The Copa del Rey descended into farce on Thursday when Real Racing Club de Santander’s players, protesting over unpaid wages, refused to challenge for the ball after their quarter-final second leg at home to Real Sociedad kicked off.
The third-tier team announced on Monday they would boycott the game unless club president Angel Lavin and the board resigned, and they formed a line on the center circle immediately after the match at the Estadio El Sardinero began.
Sociedad played the ball around in their own half for about a minute, before the referee consulted home captain Mario Fernandez and brought the tie to a halt.
In bizarre scenes, which brought the financial difficulties hindering many Spanish clubs sharply into focus, rival players and coaching staff embraced on the pitch as the Santander fans chanted their support for the team.
Santander lost last week’s first leg 3-1 at the Estadio Anoeta in San Sebastian.
Pending official confirmation, Sociedad will go through to play Barcelona in the semi-finals next week.
“Right now we have mixed feelings of sadness and a kind of joy, but it is a shame it had to come to this,” Santander midfielder Javi Soria told Canal Plus TV. “We have had things clear in our minds since Monday and we have showed tonight we are a team. We hope things get sorted out because we just want to get back to playing and try to make Racing the best they can be.”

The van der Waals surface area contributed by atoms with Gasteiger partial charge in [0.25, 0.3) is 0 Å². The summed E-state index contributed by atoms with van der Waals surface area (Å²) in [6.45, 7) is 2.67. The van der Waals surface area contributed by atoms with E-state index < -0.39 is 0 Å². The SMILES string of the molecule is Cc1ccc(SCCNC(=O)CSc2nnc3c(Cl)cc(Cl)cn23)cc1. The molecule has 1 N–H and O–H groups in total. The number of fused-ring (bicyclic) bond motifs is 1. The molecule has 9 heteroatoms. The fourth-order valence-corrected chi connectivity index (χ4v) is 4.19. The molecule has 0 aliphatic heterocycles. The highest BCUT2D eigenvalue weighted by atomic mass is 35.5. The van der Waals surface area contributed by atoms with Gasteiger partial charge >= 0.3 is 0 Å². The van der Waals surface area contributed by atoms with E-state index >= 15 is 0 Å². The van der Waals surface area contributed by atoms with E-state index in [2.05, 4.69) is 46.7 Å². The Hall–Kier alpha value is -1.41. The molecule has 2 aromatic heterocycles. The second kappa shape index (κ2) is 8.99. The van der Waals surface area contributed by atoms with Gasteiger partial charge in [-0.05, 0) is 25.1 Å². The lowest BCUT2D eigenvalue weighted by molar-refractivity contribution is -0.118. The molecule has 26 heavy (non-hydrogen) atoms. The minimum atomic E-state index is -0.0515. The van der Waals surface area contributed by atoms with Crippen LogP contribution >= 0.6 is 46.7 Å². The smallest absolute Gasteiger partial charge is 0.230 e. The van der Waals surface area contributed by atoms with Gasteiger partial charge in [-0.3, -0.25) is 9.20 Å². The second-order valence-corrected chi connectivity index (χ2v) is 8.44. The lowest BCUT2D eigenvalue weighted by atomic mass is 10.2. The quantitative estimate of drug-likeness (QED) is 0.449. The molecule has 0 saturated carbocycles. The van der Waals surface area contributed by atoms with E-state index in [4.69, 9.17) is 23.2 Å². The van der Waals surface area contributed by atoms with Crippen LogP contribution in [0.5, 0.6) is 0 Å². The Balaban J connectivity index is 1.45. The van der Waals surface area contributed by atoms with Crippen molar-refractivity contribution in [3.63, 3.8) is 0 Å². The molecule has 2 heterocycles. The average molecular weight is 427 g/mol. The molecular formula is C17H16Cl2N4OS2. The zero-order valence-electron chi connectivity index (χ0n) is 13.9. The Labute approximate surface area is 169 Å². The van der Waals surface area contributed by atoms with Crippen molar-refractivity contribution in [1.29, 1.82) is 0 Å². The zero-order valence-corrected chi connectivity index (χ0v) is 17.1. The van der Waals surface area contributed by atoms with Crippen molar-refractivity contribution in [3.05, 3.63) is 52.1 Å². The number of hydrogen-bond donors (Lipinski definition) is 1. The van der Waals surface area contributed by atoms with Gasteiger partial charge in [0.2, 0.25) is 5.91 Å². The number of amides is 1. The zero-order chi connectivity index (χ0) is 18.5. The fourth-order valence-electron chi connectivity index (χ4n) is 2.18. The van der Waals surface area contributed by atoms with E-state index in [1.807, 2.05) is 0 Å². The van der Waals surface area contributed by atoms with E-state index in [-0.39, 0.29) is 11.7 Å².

“We hope there are no legal consequences because we have done this for the good of football, for the good of a city and for the whole of Spain, because there are lots of similar cases and we wanted to set an example,” Soria said.
Lavin was at the stadium on Thursday, but did not appear in the VIP tribune, local media reported.
He showed no sign of bowing to the team’s demands after their ultimatum and said in the buildup to the match he was seeking a consensus so that it could go ahead.
Sociedad are set to visit Barcelona in their semi-final first leg next week, with the return in San Sebastian a week later.
On the other side of the draw, holders Atletico Madrid travel to Real Madrid next week in a repeat of last year’s final.
Santander have fallen on hard times since the club on the north coast were taken over in January 2011 by Indian businessman Ahsan Ali Syed.
Ali Syed promised to invest in the squad and said the club could become a “third force” in Spain to challenge Real Madrid and Barca.
However, they were relegated from La Liga at the end of the 2011-2012 season after finishing 10 points adrift at the bottom.
Ali Syed disappeared from view and the club’s crisis deepened as they dropped into the third tier at the end of last season.
The future looked bleak after a capital increase in October last year designed to save the club from ruin flopped and had to be abandoned. They remain in bank ruptcy proceedings.